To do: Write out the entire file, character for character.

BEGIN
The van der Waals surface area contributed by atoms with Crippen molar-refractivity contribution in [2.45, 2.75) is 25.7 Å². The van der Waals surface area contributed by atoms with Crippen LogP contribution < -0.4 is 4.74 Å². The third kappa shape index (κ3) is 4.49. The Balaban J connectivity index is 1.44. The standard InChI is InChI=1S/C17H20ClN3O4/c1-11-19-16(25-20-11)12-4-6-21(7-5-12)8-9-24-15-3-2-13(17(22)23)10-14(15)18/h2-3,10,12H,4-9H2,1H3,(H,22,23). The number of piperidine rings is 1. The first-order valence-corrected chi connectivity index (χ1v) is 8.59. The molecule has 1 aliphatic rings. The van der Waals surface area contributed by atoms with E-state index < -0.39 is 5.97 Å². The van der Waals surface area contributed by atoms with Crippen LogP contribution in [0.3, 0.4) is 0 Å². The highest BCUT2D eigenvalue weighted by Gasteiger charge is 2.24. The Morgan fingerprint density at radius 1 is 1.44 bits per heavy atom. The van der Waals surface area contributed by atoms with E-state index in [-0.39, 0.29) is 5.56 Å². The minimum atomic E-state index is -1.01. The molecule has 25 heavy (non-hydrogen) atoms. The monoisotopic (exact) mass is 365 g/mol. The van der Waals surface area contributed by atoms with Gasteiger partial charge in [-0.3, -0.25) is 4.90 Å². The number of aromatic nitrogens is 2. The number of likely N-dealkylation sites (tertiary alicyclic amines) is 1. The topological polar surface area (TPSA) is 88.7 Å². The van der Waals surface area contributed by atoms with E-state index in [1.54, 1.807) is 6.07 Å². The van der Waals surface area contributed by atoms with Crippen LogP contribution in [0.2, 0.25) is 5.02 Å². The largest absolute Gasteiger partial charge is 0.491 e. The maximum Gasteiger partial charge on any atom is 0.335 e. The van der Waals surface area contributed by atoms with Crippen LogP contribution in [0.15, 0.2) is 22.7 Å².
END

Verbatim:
The van der Waals surface area contributed by atoms with Crippen molar-refractivity contribution in [2.45, 2.75) is 25.7 Å². The van der Waals surface area contributed by atoms with Crippen LogP contribution < -0.4 is 4.74 Å². The third kappa shape index (κ3) is 4.49. The Balaban J connectivity index is 1.44. The standard InChI is InChI=1S/C17H20ClN3O4/c1-11-19-16(25-20-11)12-4-6-21(7-5-12)8-9-24-15-3-2-13(17(22)23)10-14(15)18/h2-3,10,12H,4-9H2,1H3,(H,22,23). The number of piperidine rings is 1. The first-order valence-corrected chi connectivity index (χ1v) is 8.59. The molecule has 1 aliphatic rings. The van der Waals surface area contributed by atoms with E-state index < -0.39 is 5.97 Å². The van der Waals surface area contributed by atoms with Crippen LogP contribution in [0.3, 0.4) is 0 Å². The highest BCUT2D eigenvalue weighted by Gasteiger charge is 2.24. The Morgan fingerprint density at radius 1 is 1.44 bits per heavy atom. The van der Waals surface area contributed by atoms with E-state index in [-0.39, 0.29) is 5.56 Å². The minimum atomic E-state index is -1.01. The molecule has 25 heavy (non-hydrogen) atoms. The monoisotopic (exact) mass is 365 g/mol. The van der Waals surface area contributed by atoms with Gasteiger partial charge in [-0.3, -0.25) is 4.90 Å². The number of aromatic nitrogens is 2. The number of likely N-dealkylation sites (tertiary alicyclic amines) is 1. The topological polar surface area (TPSA) is 88.7 Å². The van der Waals surface area contributed by atoms with E-state index in [1.54, 1.807) is 6.07 Å². The van der Waals surface area contributed by atoms with Crippen LogP contribution in [0.2, 0.25) is 5.02 Å². The largest absolute Gasteiger partial charge is 0.491 e. The maximum Gasteiger partial charge on any atom is 0.335 e. The van der Waals surface area contributed by atoms with Crippen LogP contribution in [0.15, 0.2) is 22.7 Å².